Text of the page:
Regarding the success of “Hot Rod Garage”, David affirms that it was a mix of making it the show people were looking for, and choosing the right hosts around: ‘They took “Hot Rod Garage” to a level I didn’t think was possible given the budget and time constraints that show was launched with. It’s a much better show now’, he told MotorTrend in 2022.
David also starred in the 2017’s short documentary “200 MPH Club”, which closely follows him and Keith Turk as they pursue a land-speed record of 200 mph at the famous Lake Gairdner in Australia. Also, a couple of times guesting in David Chappelle and Fred Williams’s show “Dirt Every Day”, David hasn’t shied away from showing his extreme skills behind the wheel.
What Happened To Roadkill Magazine?
Now that it’s been a while since “Roadkill” has aired on TV, many long-time fans of David Freiburger wonder what happened to Roadkill Magazine, which started publishing in 2016, but suddenly ceased circulation in 2018.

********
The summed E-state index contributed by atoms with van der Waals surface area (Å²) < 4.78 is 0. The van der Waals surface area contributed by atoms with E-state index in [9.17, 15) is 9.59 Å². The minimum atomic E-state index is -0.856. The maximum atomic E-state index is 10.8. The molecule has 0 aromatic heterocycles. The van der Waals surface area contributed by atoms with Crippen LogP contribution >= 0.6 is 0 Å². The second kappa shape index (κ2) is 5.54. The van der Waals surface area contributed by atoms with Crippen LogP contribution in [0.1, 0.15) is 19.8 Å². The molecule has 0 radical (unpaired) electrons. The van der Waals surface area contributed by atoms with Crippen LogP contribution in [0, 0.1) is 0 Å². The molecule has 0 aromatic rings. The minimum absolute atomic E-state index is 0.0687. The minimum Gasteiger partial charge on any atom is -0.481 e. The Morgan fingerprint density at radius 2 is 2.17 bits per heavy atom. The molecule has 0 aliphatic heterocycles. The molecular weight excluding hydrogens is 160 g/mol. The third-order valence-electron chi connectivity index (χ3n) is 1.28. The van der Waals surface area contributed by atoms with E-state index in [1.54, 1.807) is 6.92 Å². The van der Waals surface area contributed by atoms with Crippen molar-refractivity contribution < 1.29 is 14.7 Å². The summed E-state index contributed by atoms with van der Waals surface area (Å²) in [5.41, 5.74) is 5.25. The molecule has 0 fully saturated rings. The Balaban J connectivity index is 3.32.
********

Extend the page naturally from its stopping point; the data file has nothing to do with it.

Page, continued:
The magazine started as a complementary project for “Roadkill”, featuring some extra information about the show and putting other new projects under the spotlight. Its quarterly schedule made it easier for David Freiburger and co-host Mike Finnegan to cover several topics in it, making it one of the most complete car-related magazines out there. The project also bet on a late boom of print formats, thought to be a ‘dead business’ at the time, as the then head of MotorTrend Group editorial Scott Dickey told Wall Street Journal in 2016.
While the project was published by the MotorTrend Group, and followed a similar format to the legendary Hot Rod Magazine released by the network, in the end, Roadkill Magazine couldn’t replicate the success of other “Roadkill”-related projects. As affirmed by Mike Finnegan during an episode of The Kibbe and Finnegan Show podcast, Roadkill Magazine was too expensive compared to other publications, and despite releasing only four times a year, the amount of work and its high budget wasn’t on the same level as its results.